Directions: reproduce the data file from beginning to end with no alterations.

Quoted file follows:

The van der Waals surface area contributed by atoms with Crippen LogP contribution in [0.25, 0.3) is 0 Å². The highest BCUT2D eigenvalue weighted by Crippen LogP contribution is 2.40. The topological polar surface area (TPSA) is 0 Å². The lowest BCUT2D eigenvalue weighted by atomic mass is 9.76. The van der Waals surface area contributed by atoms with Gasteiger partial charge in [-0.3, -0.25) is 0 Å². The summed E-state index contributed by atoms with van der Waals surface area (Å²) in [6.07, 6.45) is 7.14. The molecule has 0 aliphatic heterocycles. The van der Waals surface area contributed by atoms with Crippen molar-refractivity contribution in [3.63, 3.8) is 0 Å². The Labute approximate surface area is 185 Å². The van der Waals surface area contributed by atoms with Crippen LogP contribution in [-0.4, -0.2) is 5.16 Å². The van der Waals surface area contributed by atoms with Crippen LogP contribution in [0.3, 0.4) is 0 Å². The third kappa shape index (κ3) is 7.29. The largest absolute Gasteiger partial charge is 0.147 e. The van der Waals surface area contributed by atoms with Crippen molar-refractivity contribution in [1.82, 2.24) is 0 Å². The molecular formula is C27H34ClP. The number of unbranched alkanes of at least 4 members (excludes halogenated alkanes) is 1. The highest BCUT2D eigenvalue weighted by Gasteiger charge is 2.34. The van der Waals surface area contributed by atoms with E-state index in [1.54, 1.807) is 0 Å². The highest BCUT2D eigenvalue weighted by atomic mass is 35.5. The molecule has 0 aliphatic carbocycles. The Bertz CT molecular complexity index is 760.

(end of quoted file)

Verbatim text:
The van der Waals surface area contributed by atoms with Crippen LogP contribution in [0.25, 0.3) is 0 Å². The highest BCUT2D eigenvalue weighted by Crippen LogP contribution is 2.40. The topological polar surface area (TPSA) is 0 Å². The lowest BCUT2D eigenvalue weighted by atomic mass is 9.76. The van der Waals surface area contributed by atoms with Gasteiger partial charge in [-0.3, -0.25) is 0 Å². The summed E-state index contributed by atoms with van der Waals surface area (Å²) in [6.07, 6.45) is 7.14. The molecule has 0 aliphatic heterocycles. The van der Waals surface area contributed by atoms with Crippen molar-refractivity contribution in [3.63, 3.8) is 0 Å². The Labute approximate surface area is 185 Å². The van der Waals surface area contributed by atoms with Crippen LogP contribution in [-0.4, -0.2) is 5.16 Å². The van der Waals surface area contributed by atoms with Crippen LogP contribution in [0.3, 0.4) is 0 Å². The third kappa shape index (κ3) is 7.29. The largest absolute Gasteiger partial charge is 0.147 e. The van der Waals surface area contributed by atoms with Crippen molar-refractivity contribution in [1.82, 2.24) is 0 Å². The molecular formula is C27H34ClP. The number of unbranched alkanes of at least 4 members (excludes halogenated alkanes) is 1. The highest BCUT2D eigenvalue weighted by Gasteiger charge is 2.34. The van der Waals surface area contributed by atoms with E-state index in [1.54, 1.807) is 0 Å². The highest BCUT2D eigenvalue weighted by atomic mass is 35.5. The molecule has 0 aliphatic carbocycles. The Bertz CT molecular complexity index is 760.